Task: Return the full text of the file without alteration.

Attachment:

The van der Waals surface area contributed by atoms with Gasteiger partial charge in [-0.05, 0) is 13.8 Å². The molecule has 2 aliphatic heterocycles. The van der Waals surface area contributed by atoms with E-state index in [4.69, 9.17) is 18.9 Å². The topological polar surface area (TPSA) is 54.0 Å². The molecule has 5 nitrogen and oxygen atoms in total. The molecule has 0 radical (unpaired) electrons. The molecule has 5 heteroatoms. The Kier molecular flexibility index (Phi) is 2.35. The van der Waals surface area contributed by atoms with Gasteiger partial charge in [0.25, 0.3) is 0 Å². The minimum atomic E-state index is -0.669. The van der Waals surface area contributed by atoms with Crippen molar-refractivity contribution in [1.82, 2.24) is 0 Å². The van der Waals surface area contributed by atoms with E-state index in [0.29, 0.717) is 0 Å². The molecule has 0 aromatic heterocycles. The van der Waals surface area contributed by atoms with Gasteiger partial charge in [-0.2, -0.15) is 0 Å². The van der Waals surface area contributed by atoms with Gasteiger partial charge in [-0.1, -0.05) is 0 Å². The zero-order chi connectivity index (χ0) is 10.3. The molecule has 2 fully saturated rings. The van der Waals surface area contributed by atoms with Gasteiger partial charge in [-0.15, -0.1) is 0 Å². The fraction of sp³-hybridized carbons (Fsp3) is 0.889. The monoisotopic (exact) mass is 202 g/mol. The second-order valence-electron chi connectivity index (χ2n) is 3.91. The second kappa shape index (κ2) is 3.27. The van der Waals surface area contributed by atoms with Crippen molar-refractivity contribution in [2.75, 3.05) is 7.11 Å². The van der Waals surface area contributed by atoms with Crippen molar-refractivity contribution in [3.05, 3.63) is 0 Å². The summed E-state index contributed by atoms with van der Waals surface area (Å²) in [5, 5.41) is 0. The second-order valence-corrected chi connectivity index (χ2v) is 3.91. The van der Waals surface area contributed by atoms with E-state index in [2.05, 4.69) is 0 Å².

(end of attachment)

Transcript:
The van der Waals surface area contributed by atoms with Gasteiger partial charge in [-0.05, 0) is 13.8 Å². The molecule has 2 aliphatic heterocycles. The van der Waals surface area contributed by atoms with E-state index in [4.69, 9.17) is 18.9 Å². The topological polar surface area (TPSA) is 54.0 Å². The molecule has 5 nitrogen and oxygen atoms in total. The molecule has 0 radical (unpaired) electrons. The molecule has 5 heteroatoms. The Kier molecular flexibility index (Phi) is 2.35. The van der Waals surface area contributed by atoms with Gasteiger partial charge in [0.25, 0.3) is 0 Å². The minimum atomic E-state index is -0.669. The van der Waals surface area contributed by atoms with Crippen molar-refractivity contribution in [1.82, 2.24) is 0 Å². The van der Waals surface area contributed by atoms with E-state index in [0.29, 0.717) is 0 Å². The molecule has 0 aromatic heterocycles. The van der Waals surface area contributed by atoms with Gasteiger partial charge in [-0.2, -0.15) is 0 Å². The van der Waals surface area contributed by atoms with Gasteiger partial charge in [-0.1, -0.05) is 0 Å². The zero-order chi connectivity index (χ0) is 10.3. The molecule has 2 fully saturated rings. The van der Waals surface area contributed by atoms with Gasteiger partial charge in [-0.15, -0.1) is 0 Å². The fraction of sp³-hybridized carbons (Fsp3) is 0.889. The monoisotopic (exact) mass is 202 g/mol. The second-order valence-electron chi connectivity index (χ2n) is 3.91. The second kappa shape index (κ2) is 3.27. The van der Waals surface area contributed by atoms with Crippen molar-refractivity contribution in [2.75, 3.05) is 7.11 Å². The van der Waals surface area contributed by atoms with Crippen molar-refractivity contribution in [3.05, 3.63) is 0 Å². The summed E-state index contributed by atoms with van der Waals surface area (Å²) in [5, 5.41) is 0. The second-order valence-corrected chi connectivity index (χ2v) is 3.91. The van der Waals surface area contributed by atoms with E-state index in [2.05, 4.69) is 0 Å².